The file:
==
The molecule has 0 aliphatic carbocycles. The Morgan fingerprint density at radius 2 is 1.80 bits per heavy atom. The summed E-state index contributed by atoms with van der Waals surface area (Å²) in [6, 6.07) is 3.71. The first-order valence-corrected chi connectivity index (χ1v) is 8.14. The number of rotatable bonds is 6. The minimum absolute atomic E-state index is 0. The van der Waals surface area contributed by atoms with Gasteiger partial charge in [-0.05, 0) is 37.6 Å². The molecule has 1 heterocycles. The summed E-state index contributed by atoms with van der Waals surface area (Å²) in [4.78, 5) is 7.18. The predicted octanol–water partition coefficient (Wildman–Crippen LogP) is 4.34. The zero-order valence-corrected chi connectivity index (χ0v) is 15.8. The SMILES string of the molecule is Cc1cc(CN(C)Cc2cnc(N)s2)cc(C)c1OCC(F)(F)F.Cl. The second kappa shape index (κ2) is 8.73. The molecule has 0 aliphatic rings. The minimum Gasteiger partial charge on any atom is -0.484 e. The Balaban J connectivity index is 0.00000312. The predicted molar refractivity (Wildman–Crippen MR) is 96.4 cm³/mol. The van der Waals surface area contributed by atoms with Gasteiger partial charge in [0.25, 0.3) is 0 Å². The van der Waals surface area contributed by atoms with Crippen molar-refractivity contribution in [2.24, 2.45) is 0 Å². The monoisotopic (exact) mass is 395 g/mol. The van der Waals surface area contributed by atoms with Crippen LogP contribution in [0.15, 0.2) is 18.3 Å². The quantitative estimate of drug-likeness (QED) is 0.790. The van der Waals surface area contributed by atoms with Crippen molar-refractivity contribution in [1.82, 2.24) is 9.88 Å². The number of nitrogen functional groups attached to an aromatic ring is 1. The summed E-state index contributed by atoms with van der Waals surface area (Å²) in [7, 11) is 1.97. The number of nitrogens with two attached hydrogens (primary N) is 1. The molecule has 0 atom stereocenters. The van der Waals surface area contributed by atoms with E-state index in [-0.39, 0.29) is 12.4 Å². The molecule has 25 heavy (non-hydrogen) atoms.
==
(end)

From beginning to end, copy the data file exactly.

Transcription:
The molecule has 0 aliphatic carbocycles. The Morgan fingerprint density at radius 2 is 1.80 bits per heavy atom. The summed E-state index contributed by atoms with van der Waals surface area (Å²) in [6, 6.07) is 3.71. The first-order valence-corrected chi connectivity index (χ1v) is 8.14. The number of rotatable bonds is 6. The minimum absolute atomic E-state index is 0. The van der Waals surface area contributed by atoms with Gasteiger partial charge in [-0.05, 0) is 37.6 Å². The molecule has 1 heterocycles. The summed E-state index contributed by atoms with van der Waals surface area (Å²) in [4.78, 5) is 7.18. The predicted octanol–water partition coefficient (Wildman–Crippen LogP) is 4.34. The zero-order valence-corrected chi connectivity index (χ0v) is 15.8. The SMILES string of the molecule is Cc1cc(CN(C)Cc2cnc(N)s2)cc(C)c1OCC(F)(F)F.Cl. The second kappa shape index (κ2) is 8.73. The molecule has 0 aliphatic rings. The minimum Gasteiger partial charge on any atom is -0.484 e. The Balaban J connectivity index is 0.00000312. The predicted molar refractivity (Wildman–Crippen MR) is 96.4 cm³/mol. The van der Waals surface area contributed by atoms with Gasteiger partial charge in [0.25, 0.3) is 0 Å². The van der Waals surface area contributed by atoms with Crippen molar-refractivity contribution in [2.24, 2.45) is 0 Å². The monoisotopic (exact) mass is 395 g/mol. The van der Waals surface area contributed by atoms with Crippen LogP contribution in [0.15, 0.2) is 18.3 Å². The quantitative estimate of drug-likeness (QED) is 0.790. The van der Waals surface area contributed by atoms with Crippen molar-refractivity contribution in [1.82, 2.24) is 9.88 Å². The number of nitrogen functional groups attached to an aromatic ring is 1. The summed E-state index contributed by atoms with van der Waals surface area (Å²) in [7, 11) is 1.97. The number of nitrogens with two attached hydrogens (primary N) is 1. The molecule has 0 atom stereocenters. The van der Waals surface area contributed by atoms with E-state index in [-0.39, 0.29) is 12.4 Å². The molecule has 25 heavy (non-hydrogen) atoms.